A loaf of bread is scored by running a sharp knife through the dough so it can expand during the baking process.
So, what is the purpose of scoring bread? Scoring is done mainly to control which direction the bread will expand through the oven spring. It will also help the gases inside the bread to go out without breaking the bread.
When a baker scores their loaf, it is done with confidence and without hesitation. As you bake more bread, you will learn scoring is not as simple as it sounds. It took me some time to master this and yet I’m still not a pro.
If you want to see what kind of scoring lame I’m using you can go and check this article: Best Bread Scoring Lames
Why Should Bread Be Scored?
The process of scoring is the cuts made in a loaf before it is baked. Not all bread is scored, such as those that are baked in a pan generally, do not have scoring.
Scoring is done mostly on breads that are considered ‘free form’ or ‘hearth’ bread. The process is done just before the loaf is put into the oven. French breads are often scored as soon as they are formed, and before the proofing.
The scoring will create a weak spot on the top of the loaf to stop it from bursting. It will also control how the bread expands during the ‘oven spring.’
- Oven spring is the last burst of rising in a loaf of bread and happens just after it is placed in the oven. The oven spring will occur before the crust begins to harden. The oven spring will tell the crumb texture of the bread. The more oven spring that happens means you will have an airy, light interior in the loaf, and a little oven spring tells the bread will be more dense with a compacted crumb.
How deep should you slash the bread, the angle at which the score is made, and the pattern you use will all influence how the loaf will expand and how the ‘ear’ will form.
- An ear on a scored loaf of bread is sometimes called the gringe and is an opening in the bread or bloom. The ear is an overhanging of crust and is formed by correctly shaping, kneading, mixing, fermenting, scoring, baking, or steaming of the bread dough. To make the ‘ear,’ you use a sharp knife and make the cut at a small angle to the loaf. The cut should be only 1/4 inch deep. By making this shallow cut, you create a flap lifting up. A deep cut will not create this flap. The flap that is created by this form of cut is referred to as an ‘ear.’
When a loaf of bread is scored, the pattern you choose can make a pleasing visual on the top of your bread. There are many patterns to choose from if you check what others have used on baguettes. Some bakers use a special scoring to identify the bread they’ve baked or to create their own unique signature.
Tips for Successful Scoring
The first tip in successful scoring is to use a very sharp knife. Use the knife to make confident and swift slashes while being gentle. You want to let the knife doing the work of scoring and not press down on the dough with any pressure.
It may help to wet the knife blade between the slashes, especially if your dough is sticky. Some bakers like to create what is called an ‘ear’ with their scoring.
To make the ‘ear,’ you hold the knife blade at a slight angle (around 30 degrees) to the surface of the loaf and cut about 1/4 inch deep. The real skill of scoring comes with lots of practice.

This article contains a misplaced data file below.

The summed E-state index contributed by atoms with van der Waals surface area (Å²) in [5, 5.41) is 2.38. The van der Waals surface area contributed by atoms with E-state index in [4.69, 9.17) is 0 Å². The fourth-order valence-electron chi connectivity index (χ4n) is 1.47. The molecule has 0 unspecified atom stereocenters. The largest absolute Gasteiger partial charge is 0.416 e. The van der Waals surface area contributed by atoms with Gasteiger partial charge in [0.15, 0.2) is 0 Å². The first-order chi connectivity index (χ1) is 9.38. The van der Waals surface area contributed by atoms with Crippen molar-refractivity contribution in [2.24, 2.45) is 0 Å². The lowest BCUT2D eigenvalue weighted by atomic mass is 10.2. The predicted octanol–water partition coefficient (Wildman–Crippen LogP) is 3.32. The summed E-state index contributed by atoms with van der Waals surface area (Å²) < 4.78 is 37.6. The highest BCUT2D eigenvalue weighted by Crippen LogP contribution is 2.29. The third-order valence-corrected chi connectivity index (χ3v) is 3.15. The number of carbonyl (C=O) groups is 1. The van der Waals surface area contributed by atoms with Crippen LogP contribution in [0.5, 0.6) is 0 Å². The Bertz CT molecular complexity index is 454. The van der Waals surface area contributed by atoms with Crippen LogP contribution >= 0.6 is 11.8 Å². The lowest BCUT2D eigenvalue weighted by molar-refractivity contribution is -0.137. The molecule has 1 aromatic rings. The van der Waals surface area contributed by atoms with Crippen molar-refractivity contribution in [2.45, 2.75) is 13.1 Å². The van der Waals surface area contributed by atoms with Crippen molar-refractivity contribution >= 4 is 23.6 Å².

Other tips for successful scoring include spraying your knife with oil or cooking spray before you start. This tip will make the scoring a bit easier through your dough. You can also draw a pattern on a sheet of paper before you try to apply it to your bread dough.
Some scoring is completed with a straight blade. Many bakers prefer the straight blade when they make cuts perpendicular to the top of the dough. This cut is mostly used for round-shaped bread.
A curved blade will work better on other shapes, such as the long-shaped loaves. Scoring on a long-shaped bread is normally done parallel to the long sides of the loaf.
The scoring stroke should be decisive, smooth, firm, and quick. If you are trying to score for the first time, you might find it helpful to perform a few practice swings to get the idea of what movements are involved.
Being able to visualize your movements before making the real cuts can help with your first attempts of scoring.
The scoring cuts should be from 1/4 to 1/2 inch deep. If your dough is sticky or wet-like, your scoring should be more shallow than what a dryer loaf needs.
How Scoring Effects a Bread
Scoring is not just leaving a signature or identifying a specific variety of bread, and it is not just to make a pretty design to your bread. Scoring is done for a reason as indicated; to control the direction the loaf will expand.
Scoring impacts the shape of your bread, how high it will bake, and for some varieties whether or not it will stay round or become oblong.
An example of scoring for long-shaped loaves should be in the direction of the long side of the loaf. By scoring a long-shaped bread somewhat parallel to its side will promote sideways expansion.
If you are baking bread with high rye content, you want to encourage a higher rise in the loaf, so you achieve a rounder crosscut. Boules can be scored in different patterns to create different effects on how it will expand.
A common score for this bread is a tic-tac-toe pattern, which will direct the expansion up. If you use a more complicated scoring like the diamond-shape, you will get a flatter loaf of bread.
Another way to score Boule is to make multiple parallel cuts to encourage expansion at a right angle. Diamond-shaped scoring will make your Boule more oblong in shape.
Most of these tips have focused on how to score, but other steps in your bread baking process impact how the cuts will look on a finished loaf.
All steps are taken from your ingredients and how much of them you use to your directions on how you work those ingredients, and all the way to how you steam your oven will have a role in how your cuts will open.